ocean warming


New method for CO2 extraction from oceans is discovered by MIT researchers.

A novel ocean technology for removing greenhouse gases was discovered by researchers. The method could be used to clean water in ships, offshore drilling rigs, and fish farms used for aquaculture.

The oceans are the primary “sink” for atmospheric carbon dioxide, absorbing 30–40 percent of the gas produced by human activity. A group of MIT researchers claims to have discovered what may be the most effective and cost-effective method for removing carbon dioxide from the oceans. In our fight against climate change, the findings, which were presented in the journal Energy and Environmental Science, may be of assistance.

We require any assistance we can get to reduce emissions of greenhouse gases.

“The carbon dioxide problem is the defining problem of our life, of our existence,” said Kripa Varanasi, one of the researchers on the project. “So clearly, we need all the help we can get.”

The current methods for removing CO2 from saltwater make use of a phenomenon known as water splitting to acidify a feed stream by applying voltage across a stack of membranes. The chemical process by which water is broken down into oxygen and hydrogen is called water splitting. Water, on the other hand, is made up of more than just hydrogen and oxygen in real life. For instance, the bicarbonates that are present in the water are transformed into CO2 molecules, which can be extracted in a vacuum. Chemicals are required to drive the total electrode reactions at either end of the stack, which adds complexity and costs to current methods.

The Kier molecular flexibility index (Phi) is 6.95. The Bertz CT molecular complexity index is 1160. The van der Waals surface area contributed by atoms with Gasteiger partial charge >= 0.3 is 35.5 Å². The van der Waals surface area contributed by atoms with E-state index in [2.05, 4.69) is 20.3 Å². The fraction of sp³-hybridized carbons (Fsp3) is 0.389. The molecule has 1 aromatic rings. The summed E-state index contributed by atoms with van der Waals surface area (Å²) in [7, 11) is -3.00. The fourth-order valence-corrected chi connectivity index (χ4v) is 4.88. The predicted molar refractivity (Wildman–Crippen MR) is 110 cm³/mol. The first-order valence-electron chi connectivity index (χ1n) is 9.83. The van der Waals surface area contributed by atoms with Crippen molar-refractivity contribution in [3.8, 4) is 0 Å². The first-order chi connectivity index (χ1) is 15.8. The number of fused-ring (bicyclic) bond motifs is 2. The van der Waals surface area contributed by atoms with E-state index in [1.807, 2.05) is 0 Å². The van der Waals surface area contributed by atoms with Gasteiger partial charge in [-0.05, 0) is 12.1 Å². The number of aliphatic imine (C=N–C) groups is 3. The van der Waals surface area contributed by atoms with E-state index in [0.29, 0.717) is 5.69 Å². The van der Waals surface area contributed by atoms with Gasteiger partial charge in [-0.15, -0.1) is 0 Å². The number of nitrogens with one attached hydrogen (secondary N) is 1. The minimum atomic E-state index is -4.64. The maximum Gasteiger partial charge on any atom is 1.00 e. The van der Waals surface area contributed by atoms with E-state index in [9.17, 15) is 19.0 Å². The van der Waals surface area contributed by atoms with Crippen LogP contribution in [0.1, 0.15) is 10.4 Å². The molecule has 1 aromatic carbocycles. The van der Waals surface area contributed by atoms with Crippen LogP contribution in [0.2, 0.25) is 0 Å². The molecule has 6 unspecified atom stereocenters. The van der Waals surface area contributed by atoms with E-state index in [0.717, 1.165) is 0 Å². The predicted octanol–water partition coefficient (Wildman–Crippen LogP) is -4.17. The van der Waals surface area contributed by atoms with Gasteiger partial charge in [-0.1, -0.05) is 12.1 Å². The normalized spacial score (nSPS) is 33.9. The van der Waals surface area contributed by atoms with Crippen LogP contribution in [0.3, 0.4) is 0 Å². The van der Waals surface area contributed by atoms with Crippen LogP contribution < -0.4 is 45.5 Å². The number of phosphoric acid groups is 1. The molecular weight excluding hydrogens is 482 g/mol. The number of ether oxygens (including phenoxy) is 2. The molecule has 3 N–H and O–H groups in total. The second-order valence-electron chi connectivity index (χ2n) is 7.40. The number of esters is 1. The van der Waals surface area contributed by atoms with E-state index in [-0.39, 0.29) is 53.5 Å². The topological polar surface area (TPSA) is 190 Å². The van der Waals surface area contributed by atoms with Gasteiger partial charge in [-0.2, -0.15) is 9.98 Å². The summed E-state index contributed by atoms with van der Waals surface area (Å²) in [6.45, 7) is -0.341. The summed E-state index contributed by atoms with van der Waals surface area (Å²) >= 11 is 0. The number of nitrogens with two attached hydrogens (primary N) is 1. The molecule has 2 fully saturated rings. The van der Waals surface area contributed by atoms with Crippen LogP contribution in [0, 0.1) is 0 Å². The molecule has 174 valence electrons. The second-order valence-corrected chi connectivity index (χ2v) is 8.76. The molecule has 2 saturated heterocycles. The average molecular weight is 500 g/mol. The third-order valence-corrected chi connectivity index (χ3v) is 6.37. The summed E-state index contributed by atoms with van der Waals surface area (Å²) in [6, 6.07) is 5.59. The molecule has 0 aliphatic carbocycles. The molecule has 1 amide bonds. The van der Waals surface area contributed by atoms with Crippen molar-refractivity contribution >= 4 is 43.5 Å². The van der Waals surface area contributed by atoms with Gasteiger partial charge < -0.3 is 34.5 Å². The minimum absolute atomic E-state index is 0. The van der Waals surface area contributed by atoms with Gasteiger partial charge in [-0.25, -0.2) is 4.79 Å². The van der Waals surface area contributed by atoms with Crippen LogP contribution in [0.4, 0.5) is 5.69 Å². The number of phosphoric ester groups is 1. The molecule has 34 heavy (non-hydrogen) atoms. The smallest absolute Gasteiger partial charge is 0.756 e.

In the new study, the team came up with a method that uses electrochemical cells without membranes to reverse the process. Seawater is introduced to protons by means of reactive electrodes. After that, it reaches the cells, causing carbon dioxide to dissolve. In this recursive procedure, acid is added to the water to dissolve inorganic bicarbonates. The dissolved bicarbonates are then transformed into molecular carbon dioxide and collected as a gas in a vacuum.

The water is then returned to the ocean after passing through a second set of cells with a negative voltage to extract protons and neutralize the acid. The roles of the two cells are periodically switched after one set of electrodes becomes proton-depleted (during acidification) and the other set becomes proton-rich (during alkalinization).

According to Varanasi, taking carbon dioxide out of alkaline water and putting it back in could slowly start to reverse how carbon dioxide is making the oceans more acidic, harming shellfish and coral reefs. In order to prevent an alkalinity rise that could harm local ecosystems, they recommend reinjecting alkaline water through numerous outlets or far offshore.